In recent years, sustainability has become a more widely discussed topic in the coffee industry. While this is a focus that has stretched across the entire supply chain, there is more interest than ever in sustainable coffee production.
When we talk about environmental sustainability in particular, one of the many areas where coffee production can turn is agroecology. This is a field which covers farming techniques which by nature account for the ecological relationships between plants, animals, people, and the environment. By using them, the idea is that we can minimise the impact of farming on wildlife and nature, while also giving farmers more control over crop yield and quality.
Syntropic agriculture is one agroecological model which is used in many industries, including in coffee production. But how does it work and how can producers apply this model to their farms?
To find out, I spoke to the pioneer of syntropic agriculture, Ernst Götsch, and two coffee farmers who use this model. Read on to find out what they told me.
You might also like our article on biodynamic coffee production.
What is syntropic agriculture?
Syntropic farming (also known as successional agroforestry) is essentially regenerative agriculture, but there are a number of layers to the model. Farming methods are used to integrate food production (including coffee) with the surrounding environment in a way which benefits both.
The syntropic farming model was developed by Swiss farmer and researcher Ernst Götsch. He has been working on farms in Bahia, Brazil since the 1980s.
He explains the holistic approach behind syntropic farming.
“It’s the process of producing and harvesting what we need from plants and animals, while still maintaining a positive balance in the relationships between the different species,” he says.
While some agricultural models focus on increasing crop yield, Ernst points out that syntropic farming encourages more natural and sustainable methods of food production. For instance, planting several different species of trees together in the same area will encourage biodiversity. The number of animals, birds, insects, and microorganisms will increase, thereby creating a more healthy and diverse ecosystem.
“Syntropic agriculture is about understanding the dynamics between all organisms,” Ernst says. “It’s also about reaching a level of integration that is beneficial to all organisms in the ecosystem.”
In order for syntropic agriculture to be successful, Ernst says it must be acknowledged that each plant, animal, bird, insect, and microorganism plays a vital role in the ecosystem, and therefore they all need to work together harmoniously.
Agroecological farming practices are known to improve soil health and water cycles, regulate microenvironments, and improve the area’s resilience where climate change is concerned. Over time, if balance is achieved between all organisms, crop production can benefit immensely.
Implementing the model on coffee farms
Wilians Valério Jr. is a Brazilian coffee producer from Alto Caparaó, a city in the coffee-producing region of Caparaó. He won the 2019 Brazil’s Coffee of the Year award with a “syntropic coffee”. He tells me he uses this model across all areas of his farm.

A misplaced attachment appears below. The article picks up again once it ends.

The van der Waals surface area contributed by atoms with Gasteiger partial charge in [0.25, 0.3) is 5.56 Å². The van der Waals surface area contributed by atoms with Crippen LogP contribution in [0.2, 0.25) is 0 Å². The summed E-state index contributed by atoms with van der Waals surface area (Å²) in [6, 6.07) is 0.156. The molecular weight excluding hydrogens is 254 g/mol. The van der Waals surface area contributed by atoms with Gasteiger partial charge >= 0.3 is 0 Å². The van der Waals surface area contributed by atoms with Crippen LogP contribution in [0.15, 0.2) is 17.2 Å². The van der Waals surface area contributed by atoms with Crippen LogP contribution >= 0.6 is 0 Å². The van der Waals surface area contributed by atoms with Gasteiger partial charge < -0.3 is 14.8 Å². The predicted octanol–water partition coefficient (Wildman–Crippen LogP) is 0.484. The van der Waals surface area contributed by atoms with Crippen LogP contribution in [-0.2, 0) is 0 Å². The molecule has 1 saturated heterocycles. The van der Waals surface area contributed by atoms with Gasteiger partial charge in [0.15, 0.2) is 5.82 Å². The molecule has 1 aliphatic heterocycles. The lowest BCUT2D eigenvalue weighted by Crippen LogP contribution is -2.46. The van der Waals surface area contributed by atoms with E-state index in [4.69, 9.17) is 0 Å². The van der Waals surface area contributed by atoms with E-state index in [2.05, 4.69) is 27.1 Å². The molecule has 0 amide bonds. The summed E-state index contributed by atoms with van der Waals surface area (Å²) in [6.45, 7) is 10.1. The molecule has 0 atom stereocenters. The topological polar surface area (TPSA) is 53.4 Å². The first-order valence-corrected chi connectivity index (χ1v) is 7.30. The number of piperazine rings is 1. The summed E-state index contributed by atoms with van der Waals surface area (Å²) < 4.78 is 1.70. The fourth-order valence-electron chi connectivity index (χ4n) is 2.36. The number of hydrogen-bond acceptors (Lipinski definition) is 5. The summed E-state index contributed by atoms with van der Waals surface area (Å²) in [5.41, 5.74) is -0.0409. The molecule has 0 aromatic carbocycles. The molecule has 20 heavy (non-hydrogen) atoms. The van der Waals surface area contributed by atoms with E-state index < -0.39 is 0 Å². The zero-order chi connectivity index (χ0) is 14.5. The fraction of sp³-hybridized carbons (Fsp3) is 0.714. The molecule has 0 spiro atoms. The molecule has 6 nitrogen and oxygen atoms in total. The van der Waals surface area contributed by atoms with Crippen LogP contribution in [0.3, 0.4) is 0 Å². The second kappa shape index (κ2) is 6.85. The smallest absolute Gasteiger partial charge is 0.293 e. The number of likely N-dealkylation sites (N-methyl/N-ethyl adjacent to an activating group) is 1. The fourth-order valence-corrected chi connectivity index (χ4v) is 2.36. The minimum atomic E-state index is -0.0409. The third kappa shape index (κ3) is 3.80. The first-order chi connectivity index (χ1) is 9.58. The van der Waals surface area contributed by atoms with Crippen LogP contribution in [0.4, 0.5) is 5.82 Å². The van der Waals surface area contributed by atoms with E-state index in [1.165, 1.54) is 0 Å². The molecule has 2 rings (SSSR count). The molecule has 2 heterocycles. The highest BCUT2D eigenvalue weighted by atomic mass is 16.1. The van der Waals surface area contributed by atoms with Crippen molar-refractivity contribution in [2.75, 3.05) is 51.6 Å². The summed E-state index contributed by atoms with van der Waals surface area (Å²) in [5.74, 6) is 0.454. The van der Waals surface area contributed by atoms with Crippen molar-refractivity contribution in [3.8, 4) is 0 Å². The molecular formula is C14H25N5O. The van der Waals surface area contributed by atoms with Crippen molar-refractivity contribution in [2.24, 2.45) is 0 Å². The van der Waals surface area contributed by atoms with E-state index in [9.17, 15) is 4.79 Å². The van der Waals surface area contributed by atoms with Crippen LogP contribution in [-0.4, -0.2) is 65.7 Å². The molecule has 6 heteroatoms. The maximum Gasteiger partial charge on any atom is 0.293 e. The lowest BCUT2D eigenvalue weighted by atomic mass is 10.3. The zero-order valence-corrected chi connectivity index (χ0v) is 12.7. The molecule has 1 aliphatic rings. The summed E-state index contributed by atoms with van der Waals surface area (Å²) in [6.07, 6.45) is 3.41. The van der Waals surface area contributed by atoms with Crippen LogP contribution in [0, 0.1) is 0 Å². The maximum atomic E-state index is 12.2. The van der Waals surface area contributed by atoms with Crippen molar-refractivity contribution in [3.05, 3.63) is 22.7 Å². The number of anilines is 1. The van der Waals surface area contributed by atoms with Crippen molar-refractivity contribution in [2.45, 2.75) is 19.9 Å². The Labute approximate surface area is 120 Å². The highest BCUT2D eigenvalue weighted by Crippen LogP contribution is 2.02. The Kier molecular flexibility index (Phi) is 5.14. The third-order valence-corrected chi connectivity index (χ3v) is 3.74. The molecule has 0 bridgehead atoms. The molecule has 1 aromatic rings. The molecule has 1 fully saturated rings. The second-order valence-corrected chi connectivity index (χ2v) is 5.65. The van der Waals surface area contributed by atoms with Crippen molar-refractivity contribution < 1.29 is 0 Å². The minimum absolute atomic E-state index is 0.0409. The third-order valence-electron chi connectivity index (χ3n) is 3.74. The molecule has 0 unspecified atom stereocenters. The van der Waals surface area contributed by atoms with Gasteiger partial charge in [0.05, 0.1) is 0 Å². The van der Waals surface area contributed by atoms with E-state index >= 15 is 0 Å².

“I try to accelerate the processes of nature,” he explains. “If you can understand natural processes, you can improve soil health and accumulate energy in the ecosystem.”
After several years of disappointing results using more traditional farming methods, Wilians says he and his family were pushed to try syntropic farming. In his experience, he tells me that these traditional methods resulted in low-quality coffee with inconsistent yields, which didn’t provide them with much economic stability.
In order to improve quality and yields, Wilians’ father replanted all the coffee trees and intercropped them with other trees, including peach, physalis, and olive.
When Wilians took over production on the family-led farm in 2015, he chose to focus on specialty coffee production.
“I decided on a farming model which could improve our income without removing any coffee trees that my father already planted, so I looked into syntropic agriculture,” he says.
Two years later, Wilians placed 12th at the Brazil Coffee of the Year awards. Since then, the family have used syntropic farming across their entire farm, which has had promising results; he placed 6th the following year.
He tells me he was inspired to use syntropic farming by another farmer, who had been sustainably growing coffee in the Caparaó mountains for over 25 years.
Clayton Barrossa Monteiro grows organic specialty coffee at a farm near Ninho da Águia. He is well known for his self-sustainable, agroecological farm management practices – receiving his first award in 2012.
“Producers started to believe that specialty coffee had to be organic,” he says. “This then pushed others to start growing coffee in more sustainable ways.”
Changing perceptions and practices
Wilians says that in order for syntropic coffee production to be successful, the impact on the entire ecosystem must be taken into account.
“We’re always looking at the next step,” he says. “We must consider what benefits the plants. We are always growing, pruning, and harvesting in balance with nature.”
Ernst actually adds that traditional farming techniques have some “limitations”. He says that in his experience, they can sometimes result in an imbalance of resources, such as water, nutrients, and natural light.
Conversely, he explains that issues related to syntropic farming are typically the result of lack of knowledge about how to carry out these methods effectively.
“The problem is not about a lack of water or soil fertility,” he explains. “It’s a lack of knowledge about syntropic processes. The farmer or consultant is not recommending the best techniques or practices.”